My mom bought me a navy blue robe for Christmas. It could be very dangerous for me.
I indicated to her that I wanted one with long sleeves. (I really wanted one like Laverne and Shirley used to wear, I think they were chenille with daisies. I realize she wasn't going to buy her son a women's robe.)
I love the one she bought me, but it is kind of turning into a depression costume. I walk around the house like I am in the last years of my life, in my winter cap and dark blue robe, looking out the window at people on the street. "I remember those times, the laughter, the love, that's all over now." I need to limit how much I wear it.
When I worked at McDonald's the condition of my uniform could predict the way my shift would go. If I had a clean shirt and pants and remembered to bring my nametag and my belt I would be a much more productive manager.
I remember "tight rolling" my pants in junior high. Rolling the pants perfectly, tight and crisp, was absolutely essential to your popularity. Those who could not master this art were to consider themselves targets for ridicule and torment.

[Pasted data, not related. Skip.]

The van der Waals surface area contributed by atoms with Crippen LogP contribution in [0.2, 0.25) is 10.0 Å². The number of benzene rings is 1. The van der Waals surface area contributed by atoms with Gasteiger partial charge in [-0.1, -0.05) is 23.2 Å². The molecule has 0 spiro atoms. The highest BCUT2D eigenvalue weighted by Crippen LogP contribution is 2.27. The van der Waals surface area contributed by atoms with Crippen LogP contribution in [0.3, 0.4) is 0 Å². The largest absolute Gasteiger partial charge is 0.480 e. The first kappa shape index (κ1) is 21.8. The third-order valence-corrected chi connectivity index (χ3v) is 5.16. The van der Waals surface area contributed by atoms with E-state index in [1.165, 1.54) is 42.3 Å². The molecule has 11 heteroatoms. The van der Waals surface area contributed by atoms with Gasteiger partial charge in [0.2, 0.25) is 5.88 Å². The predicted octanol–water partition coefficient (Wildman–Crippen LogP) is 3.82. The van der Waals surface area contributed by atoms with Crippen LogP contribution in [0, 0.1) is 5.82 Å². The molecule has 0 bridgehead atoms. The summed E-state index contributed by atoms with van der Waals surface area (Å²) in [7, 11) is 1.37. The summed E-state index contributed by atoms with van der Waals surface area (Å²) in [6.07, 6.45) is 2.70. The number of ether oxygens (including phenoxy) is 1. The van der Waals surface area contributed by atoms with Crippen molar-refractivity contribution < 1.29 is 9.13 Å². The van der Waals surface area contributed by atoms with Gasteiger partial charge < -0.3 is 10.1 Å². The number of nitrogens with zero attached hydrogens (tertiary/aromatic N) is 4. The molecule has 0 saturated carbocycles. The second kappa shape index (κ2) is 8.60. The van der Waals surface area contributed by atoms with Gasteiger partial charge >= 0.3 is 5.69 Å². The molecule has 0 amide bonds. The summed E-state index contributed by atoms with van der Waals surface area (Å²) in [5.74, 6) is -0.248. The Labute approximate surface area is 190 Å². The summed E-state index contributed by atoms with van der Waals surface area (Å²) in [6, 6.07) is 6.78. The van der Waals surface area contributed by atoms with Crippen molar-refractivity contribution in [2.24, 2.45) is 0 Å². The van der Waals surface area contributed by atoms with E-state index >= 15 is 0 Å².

And it's with these charming anecdotes that I remind you:
We all have to learn to dress correctly and pay a little bit more attention to appearances. Let me tell you, I have read a lot of brochures at temporary agencies and if there is one thing I've learned-- Appearance is critical to success in the corporate world. A trimmed, steamed, plucked, groomed, concealed, buffed, laundered, expensive smelling you is the only way to make it. Take a little time and look at the people around you. What do the successful people wear? Take some notes and then go out and purchase something like them. You'll never get anywhere looking like that.